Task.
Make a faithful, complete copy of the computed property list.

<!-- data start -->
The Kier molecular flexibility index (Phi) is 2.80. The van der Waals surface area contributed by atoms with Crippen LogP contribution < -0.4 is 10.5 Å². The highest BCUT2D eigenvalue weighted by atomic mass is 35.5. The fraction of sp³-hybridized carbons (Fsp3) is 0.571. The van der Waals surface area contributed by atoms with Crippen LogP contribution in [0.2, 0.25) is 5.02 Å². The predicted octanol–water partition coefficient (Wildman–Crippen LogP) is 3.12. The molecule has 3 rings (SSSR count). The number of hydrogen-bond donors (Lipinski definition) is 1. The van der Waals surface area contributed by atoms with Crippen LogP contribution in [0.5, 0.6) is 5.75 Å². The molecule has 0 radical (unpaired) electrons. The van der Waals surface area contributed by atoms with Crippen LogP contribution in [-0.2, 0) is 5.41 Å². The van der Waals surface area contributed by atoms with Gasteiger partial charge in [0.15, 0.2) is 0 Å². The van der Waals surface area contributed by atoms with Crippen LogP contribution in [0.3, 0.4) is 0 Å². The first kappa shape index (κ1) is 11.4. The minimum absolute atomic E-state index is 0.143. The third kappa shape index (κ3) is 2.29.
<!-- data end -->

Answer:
The Kier molecular flexibility index (Phi) is 2.80. The van der Waals surface area contributed by atoms with Crippen LogP contribution < -0.4 is 10.5 Å². The highest BCUT2D eigenvalue weighted by atomic mass is 35.5. The fraction of sp³-hybridized carbons (Fsp3) is 0.571. The van der Waals surface area contributed by atoms with Crippen LogP contribution in [0.2, 0.25) is 5.02 Å². The predicted octanol–water partition coefficient (Wildman–Crippen LogP) is 3.12. The molecule has 3 rings (SSSR count). The number of hydrogen-bond donors (Lipinski definition) is 1. The van der Waals surface area contributed by atoms with Crippen LogP contribution in [0.5, 0.6) is 5.75 Å². The molecule has 0 radical (unpaired) electrons. The van der Waals surface area contributed by atoms with Crippen LogP contribution in [-0.2, 0) is 5.41 Å². The van der Waals surface area contributed by atoms with Gasteiger partial charge in [0.15, 0.2) is 0 Å². The van der Waals surface area contributed by atoms with Crippen LogP contribution in [0.3, 0.4) is 0 Å². The first kappa shape index (κ1) is 11.4. The minimum absolute atomic E-state index is 0.143. The third kappa shape index (κ3) is 2.29.